PracticeAuditAudit committee chairs question Brussels’ reforms

Audit committee chairs question Brussels' reforms

Audit committee chairs are unconvinced by proposed EC audit reforms and believe UK audit to be the best in Europe

AUDIT REFORM proposals enjoy mixed support among audit committee chairs, as many question the rationale behind the measures and argue UK audit is the best in Europe.

More than one-fifth (22) of FTSE 100 audit committee chairs were questioned by Brunswick Research on behalf of the ICAEW.

The majority called for greater competition – ideally a Big Five or Six – more obvious independence in the auditor-client relationship, greater transparency and improved understanding of the function of audit outside the profession.

Of the European Commission’s leaked reform proposals, chairs were most averse to audit-only firms, saying this would depress quality and could lead to major competitors exiting the market.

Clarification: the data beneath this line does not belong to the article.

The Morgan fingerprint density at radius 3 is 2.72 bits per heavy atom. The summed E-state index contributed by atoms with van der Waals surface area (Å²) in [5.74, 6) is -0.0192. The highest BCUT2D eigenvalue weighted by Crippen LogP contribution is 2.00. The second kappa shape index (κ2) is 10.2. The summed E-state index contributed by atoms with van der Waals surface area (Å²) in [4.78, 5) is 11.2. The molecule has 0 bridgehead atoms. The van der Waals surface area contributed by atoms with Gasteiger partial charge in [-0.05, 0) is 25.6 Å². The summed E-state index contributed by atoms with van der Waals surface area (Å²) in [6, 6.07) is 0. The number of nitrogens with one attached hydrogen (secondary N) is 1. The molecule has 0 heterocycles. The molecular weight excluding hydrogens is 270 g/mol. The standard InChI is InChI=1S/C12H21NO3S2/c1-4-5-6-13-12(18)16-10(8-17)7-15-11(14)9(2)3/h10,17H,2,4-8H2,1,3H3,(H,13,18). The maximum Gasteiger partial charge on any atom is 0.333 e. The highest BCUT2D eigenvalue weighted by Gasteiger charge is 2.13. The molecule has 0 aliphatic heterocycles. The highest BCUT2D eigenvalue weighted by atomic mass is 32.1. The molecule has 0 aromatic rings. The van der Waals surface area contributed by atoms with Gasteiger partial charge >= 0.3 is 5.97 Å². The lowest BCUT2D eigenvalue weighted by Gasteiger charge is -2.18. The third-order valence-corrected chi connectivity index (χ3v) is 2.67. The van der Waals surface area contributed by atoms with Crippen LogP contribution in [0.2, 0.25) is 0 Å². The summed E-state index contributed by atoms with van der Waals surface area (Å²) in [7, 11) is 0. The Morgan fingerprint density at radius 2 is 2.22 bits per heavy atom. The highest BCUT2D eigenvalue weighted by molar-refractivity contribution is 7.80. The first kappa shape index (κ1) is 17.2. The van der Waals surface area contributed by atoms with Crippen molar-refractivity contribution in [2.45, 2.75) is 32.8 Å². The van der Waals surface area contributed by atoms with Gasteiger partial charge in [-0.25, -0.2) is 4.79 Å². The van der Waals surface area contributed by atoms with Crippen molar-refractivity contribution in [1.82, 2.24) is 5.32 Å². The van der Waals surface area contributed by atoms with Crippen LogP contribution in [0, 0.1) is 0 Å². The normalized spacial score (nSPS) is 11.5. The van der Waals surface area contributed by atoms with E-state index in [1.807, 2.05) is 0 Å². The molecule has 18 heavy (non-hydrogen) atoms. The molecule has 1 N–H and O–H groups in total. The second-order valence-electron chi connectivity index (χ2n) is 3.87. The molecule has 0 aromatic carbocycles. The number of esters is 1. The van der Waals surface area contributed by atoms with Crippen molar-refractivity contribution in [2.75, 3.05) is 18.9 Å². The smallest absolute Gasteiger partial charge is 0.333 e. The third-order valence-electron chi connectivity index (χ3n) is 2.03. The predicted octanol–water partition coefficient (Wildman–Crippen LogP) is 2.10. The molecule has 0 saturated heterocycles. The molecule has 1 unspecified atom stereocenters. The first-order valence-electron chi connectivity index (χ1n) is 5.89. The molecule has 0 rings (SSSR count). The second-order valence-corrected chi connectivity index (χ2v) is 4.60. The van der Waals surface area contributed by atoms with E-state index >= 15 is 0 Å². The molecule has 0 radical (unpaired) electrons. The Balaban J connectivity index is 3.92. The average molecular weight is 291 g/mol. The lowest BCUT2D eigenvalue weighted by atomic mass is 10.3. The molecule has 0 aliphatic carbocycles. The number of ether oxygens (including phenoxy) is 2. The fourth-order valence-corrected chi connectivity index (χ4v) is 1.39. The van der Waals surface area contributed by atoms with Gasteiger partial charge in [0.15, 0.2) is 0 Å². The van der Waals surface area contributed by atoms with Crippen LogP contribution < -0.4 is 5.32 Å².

Joint audits were also unpopular, with one respondent warning of a “massive chance of miscommunication” and more work for companies.

Mandatory rotation and tendering engendered a mixed reaction, with the latter more popular, but audit committee chairs willing to consider a compromise.

“I personally would think that mandatory tendering as opposed to rotation is adequate, but would I throw up my hands in horror at mandatory rotation? No.”, said one.

Unsurprisingly, audit committee chairs pointed to improvements that have already been made – such as the reduction of non-audit services fees as a proportion of audit fees – and professed themselves open to change.

They called on regulators to recognise the limitations of audit, understand and clearly delineate the audit committee’s role and examine accounting standards rather than audit quality.

However, they admitted their experience of tendering is low, saying audits are rarely put out to tender due to cost, complexity and satisfaction with incumbent auditors.

Increasing competition from Group A firms is respondents’ main priority, as well as boosting transparency and communication on the audit process.

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